Banastur (بنستور) is a Byzantine-era site on the eastern edge of Jebel Samaan (جبل سمعان). This small settlement has only a few structures, the most noteworthy of which is a tower that survives in a fairly good state of preservation. Archaeologist Howard Crosby Butler speculated that the tower was actually a residential building, rather than one of the monastic retreats that were so common to the region. Syrian archaeologist Abdallah Hadjar, however, describes it as a recluse’s tower, part of a convent that also included residences for monks.
North and west of the tower are several other structures, assumed to be residential. Only a couple of these buildings, close to the tower, remain standing. Modest stone-carved decoration can be found over the doorways, though they are badly weathered. Additional remains can be found still further west, though these buildings are in almost complete ruin. There are a few modern houses to the north of the site. The residents take advantage of the small patch of fertile land around the ruins for agricultural purposes, just as was done during the Byzantine period.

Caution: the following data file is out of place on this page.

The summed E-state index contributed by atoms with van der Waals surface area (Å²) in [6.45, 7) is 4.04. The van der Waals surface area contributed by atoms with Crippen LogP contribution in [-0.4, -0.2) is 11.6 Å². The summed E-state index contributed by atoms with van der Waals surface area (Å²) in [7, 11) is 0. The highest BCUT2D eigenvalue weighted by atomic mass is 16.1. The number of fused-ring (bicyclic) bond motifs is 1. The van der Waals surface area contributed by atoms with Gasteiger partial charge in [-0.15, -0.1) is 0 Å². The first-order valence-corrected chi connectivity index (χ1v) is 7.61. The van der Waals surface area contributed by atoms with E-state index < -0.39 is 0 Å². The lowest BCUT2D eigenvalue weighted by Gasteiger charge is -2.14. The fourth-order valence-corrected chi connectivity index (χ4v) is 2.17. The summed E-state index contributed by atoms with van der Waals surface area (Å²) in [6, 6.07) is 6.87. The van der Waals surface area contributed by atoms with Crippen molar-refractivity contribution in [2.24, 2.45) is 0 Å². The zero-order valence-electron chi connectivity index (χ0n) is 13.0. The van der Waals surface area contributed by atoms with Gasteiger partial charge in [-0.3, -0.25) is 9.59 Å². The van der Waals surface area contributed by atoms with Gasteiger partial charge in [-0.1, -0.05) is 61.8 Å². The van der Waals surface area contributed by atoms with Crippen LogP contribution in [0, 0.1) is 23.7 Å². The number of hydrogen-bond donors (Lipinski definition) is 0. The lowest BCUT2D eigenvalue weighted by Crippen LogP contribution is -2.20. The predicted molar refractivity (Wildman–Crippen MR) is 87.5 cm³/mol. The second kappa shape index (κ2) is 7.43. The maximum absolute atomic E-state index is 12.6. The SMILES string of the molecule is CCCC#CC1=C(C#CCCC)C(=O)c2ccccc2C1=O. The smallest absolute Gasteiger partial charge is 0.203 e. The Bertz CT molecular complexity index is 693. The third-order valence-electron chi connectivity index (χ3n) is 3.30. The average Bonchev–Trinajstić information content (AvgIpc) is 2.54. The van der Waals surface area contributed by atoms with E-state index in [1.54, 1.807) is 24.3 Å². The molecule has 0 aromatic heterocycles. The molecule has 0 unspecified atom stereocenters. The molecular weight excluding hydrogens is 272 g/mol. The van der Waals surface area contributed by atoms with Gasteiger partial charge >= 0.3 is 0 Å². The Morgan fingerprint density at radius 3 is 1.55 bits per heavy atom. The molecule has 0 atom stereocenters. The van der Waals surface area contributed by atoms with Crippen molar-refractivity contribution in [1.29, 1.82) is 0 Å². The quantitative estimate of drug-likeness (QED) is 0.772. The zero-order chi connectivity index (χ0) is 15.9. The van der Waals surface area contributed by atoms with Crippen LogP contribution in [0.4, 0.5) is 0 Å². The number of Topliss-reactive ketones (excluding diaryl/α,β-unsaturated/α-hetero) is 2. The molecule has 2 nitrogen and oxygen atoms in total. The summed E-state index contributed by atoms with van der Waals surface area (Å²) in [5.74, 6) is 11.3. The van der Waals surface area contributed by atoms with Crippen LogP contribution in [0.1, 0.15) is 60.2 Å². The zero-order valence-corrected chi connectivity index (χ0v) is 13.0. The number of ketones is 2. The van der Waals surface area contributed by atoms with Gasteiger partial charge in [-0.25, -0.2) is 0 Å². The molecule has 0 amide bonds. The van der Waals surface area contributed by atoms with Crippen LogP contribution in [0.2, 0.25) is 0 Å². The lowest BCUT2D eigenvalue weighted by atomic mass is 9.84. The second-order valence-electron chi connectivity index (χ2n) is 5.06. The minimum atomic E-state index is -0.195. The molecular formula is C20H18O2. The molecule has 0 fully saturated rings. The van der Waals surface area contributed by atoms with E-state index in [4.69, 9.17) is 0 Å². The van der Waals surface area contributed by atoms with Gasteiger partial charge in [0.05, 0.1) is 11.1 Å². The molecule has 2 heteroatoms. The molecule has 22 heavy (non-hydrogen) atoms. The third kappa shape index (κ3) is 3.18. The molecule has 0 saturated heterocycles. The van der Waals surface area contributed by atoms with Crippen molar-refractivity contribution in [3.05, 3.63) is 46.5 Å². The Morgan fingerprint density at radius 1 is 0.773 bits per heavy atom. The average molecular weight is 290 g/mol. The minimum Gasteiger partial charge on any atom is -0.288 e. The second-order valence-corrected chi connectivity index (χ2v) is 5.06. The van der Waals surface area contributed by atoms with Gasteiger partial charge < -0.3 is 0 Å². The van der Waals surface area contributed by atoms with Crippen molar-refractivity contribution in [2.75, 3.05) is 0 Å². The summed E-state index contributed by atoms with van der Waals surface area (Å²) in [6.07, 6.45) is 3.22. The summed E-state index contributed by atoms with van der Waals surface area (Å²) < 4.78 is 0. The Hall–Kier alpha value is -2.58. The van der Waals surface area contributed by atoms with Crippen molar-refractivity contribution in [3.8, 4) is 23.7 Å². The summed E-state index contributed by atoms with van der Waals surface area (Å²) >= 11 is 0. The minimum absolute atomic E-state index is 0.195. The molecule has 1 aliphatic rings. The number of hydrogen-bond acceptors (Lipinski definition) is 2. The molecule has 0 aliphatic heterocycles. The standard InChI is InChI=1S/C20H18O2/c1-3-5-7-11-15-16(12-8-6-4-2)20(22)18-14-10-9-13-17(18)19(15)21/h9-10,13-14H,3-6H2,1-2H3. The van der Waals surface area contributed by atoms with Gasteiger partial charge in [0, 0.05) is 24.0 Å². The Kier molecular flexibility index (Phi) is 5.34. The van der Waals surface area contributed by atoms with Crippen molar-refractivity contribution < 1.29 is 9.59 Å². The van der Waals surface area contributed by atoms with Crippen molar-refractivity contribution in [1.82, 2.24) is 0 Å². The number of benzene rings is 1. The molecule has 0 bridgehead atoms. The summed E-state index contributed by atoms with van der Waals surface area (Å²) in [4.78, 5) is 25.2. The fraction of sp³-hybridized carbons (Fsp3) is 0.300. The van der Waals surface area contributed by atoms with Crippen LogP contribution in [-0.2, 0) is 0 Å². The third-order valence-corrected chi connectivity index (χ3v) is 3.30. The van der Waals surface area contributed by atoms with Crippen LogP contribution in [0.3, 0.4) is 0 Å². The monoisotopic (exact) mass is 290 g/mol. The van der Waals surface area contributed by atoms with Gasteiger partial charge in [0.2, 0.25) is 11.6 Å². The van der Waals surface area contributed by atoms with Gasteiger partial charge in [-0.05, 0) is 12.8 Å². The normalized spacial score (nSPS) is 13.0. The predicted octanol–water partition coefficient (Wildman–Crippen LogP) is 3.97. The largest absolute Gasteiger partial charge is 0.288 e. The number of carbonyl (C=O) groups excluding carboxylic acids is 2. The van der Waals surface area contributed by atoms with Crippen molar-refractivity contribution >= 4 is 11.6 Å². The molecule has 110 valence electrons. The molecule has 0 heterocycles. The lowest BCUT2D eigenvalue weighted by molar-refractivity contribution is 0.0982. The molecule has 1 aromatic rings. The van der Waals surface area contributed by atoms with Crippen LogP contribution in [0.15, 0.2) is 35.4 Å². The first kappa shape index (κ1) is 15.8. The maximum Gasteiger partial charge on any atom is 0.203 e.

Getting There: Banastur (بنستور) is one of the most remote sites in the region of Jebel Samaan (جبل سمعان), and visiting without a private driver will require some effort. The site is two and a half kilometers southeast of the more substantial remains of Serqaniya (سرقانيا), along a dirt road. Serqaniya (سرقانيا) itself is just a half kilometer south of the village of Fafertin (فافرتين), the closest point of regular vehicle traffic. Private transportation to any of these sites can be arranged in Darat Azeh (دارة عزة), but plan for a full day of hiking if attempting to visit Banastur (بنستور) and other nearby sites on your own.
Coordinates: 36°18’12.00″N / 36°55’23.00″E
Transliteration Variants: Banastour
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